Most corporate PC users don’t really stress their machines all that much—they run office productivity applications, surf websites, access databases, and do video conferencing—things that pretty much any modern laptop will do without breaking a sweat. But there are some people who need extra graphics power, for applications such as photo or video editing, 3D modeling, content creation, or architectural or engineering drawings. Others just want more power for complicated mathematical models. Generally, the response of IT has been to get these people workstations with the latest graphics. But in this era of more prevalent remote working, the idea of a mobile workstation is making sense for more workers.
Into this market steps the Lenovo ThinkPad X1 Extreme Generation 3, which offers a higher powered Intel Core “H” (45 watt) processor, Nvidia Q-Max graphics, and a 15.6-inch display in a relatively thin and light notebook that weighs just four pounds, yet still has the enterprise management features that corporate IT departments require.
This isn’t a new idea. All three of the big US enterprise vendors have offered “mobile workstations” for some time, including the Lenovo ThinkPad P15 series, HP’s Zbook series and Zbook Firefly 15, and the Dell Precision 5550. (Here’s PCMag’s look at that market.) The ThinkPad X1 Extreme aims to be a bit more mobile, more designed for executives, though still with good performance. Of course, there are plenty of other 15-inch enterprise notebooks, such as Lenovo’s ThinkPad T590 and the Dell Latitude 9510; and certainly plenty of 15.6-inch notebooks with as good or better graphics aimed at the consumer or gaming markets.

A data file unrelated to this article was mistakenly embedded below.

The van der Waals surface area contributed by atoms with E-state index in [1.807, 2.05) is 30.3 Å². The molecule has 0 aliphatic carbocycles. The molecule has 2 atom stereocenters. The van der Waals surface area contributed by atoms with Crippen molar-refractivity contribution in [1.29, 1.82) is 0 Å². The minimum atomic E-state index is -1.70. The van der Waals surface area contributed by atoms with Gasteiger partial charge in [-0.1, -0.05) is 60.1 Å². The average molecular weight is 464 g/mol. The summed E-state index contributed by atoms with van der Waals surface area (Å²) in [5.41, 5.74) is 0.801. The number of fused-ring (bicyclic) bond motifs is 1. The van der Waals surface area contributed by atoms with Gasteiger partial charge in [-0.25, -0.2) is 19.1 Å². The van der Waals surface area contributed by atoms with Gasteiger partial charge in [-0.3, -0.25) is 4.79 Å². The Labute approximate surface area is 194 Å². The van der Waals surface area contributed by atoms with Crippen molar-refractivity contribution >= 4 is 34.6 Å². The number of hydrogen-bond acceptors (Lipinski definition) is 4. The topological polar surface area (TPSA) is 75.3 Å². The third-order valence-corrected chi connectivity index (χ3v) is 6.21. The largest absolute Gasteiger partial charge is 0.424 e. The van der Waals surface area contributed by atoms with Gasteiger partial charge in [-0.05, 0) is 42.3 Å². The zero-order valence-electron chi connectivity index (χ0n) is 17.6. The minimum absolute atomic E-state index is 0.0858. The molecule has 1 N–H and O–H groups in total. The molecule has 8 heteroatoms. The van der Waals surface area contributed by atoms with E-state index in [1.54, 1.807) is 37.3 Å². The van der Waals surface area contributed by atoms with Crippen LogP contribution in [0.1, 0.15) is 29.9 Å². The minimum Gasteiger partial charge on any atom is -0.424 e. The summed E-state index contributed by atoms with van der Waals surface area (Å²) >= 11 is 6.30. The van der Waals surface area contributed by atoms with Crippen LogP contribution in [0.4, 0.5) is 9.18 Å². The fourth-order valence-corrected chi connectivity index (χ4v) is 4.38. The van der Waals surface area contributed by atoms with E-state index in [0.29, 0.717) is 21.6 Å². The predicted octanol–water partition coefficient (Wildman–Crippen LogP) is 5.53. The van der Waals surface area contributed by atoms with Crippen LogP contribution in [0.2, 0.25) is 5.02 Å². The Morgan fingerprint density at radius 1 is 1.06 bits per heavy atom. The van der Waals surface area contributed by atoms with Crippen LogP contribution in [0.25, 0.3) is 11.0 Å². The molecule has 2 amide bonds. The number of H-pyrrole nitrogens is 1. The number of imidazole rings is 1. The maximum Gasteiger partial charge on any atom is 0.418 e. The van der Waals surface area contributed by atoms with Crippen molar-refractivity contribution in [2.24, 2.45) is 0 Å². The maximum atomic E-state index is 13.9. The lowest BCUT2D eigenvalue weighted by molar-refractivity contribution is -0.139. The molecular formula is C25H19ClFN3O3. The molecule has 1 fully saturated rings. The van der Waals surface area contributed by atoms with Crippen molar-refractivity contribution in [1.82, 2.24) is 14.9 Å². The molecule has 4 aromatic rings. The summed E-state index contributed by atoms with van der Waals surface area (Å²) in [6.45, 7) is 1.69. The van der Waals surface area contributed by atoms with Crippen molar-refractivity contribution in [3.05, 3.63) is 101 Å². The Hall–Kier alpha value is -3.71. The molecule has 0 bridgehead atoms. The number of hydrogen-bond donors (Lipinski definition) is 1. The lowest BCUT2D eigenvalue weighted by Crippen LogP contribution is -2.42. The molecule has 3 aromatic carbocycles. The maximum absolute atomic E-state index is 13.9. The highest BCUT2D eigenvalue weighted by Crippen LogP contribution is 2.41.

When you look at the X1 Extreme, it just looks like a big brother to the ThinkPad notebooks that most corporate users are familiar with, sporting the same black matte materials. Measuring 0.74 by 14.2 by 9.7 inches, it is smaller than most mobile workstations though bigger than the smallest 15-inch laptops like the Dell Latitude 9510 (at 0.55 by 13.4 by 8.5 inches). That’s because of the 15.6-inch display, but in part, it’s because the bezels on the ThinkPad are fairly large. The unit I tested, which included an OLED display and touch screen, weighed 4.0 pounds. The non-touch version starts at 3.75 pounds, and the included 135-watt power adapter and cord are larger than the adapters for the smaller laptops. Still, it’s small enough that you can carry it in most laptop bags.
Performance is a big reason you’d consider the X1 Extreme. The unit I tested had an Intel Core i7-10850H Comet Lake processor, which is a 45-watt processor (as opposed to the 15-watt U-series processors typically used in lightweight laptops), with 6 cores and 12 threads, a base speed of 2.7GHz and a maximum turbo of 5.1GHz, manufactured on Intel’s 14nm process, with 32GB of RAM and a 1TB SSD. For graphics, it includes an Nvidia GTX1650 TI with Max-Q, a thinner and lighter version of the popular graphics.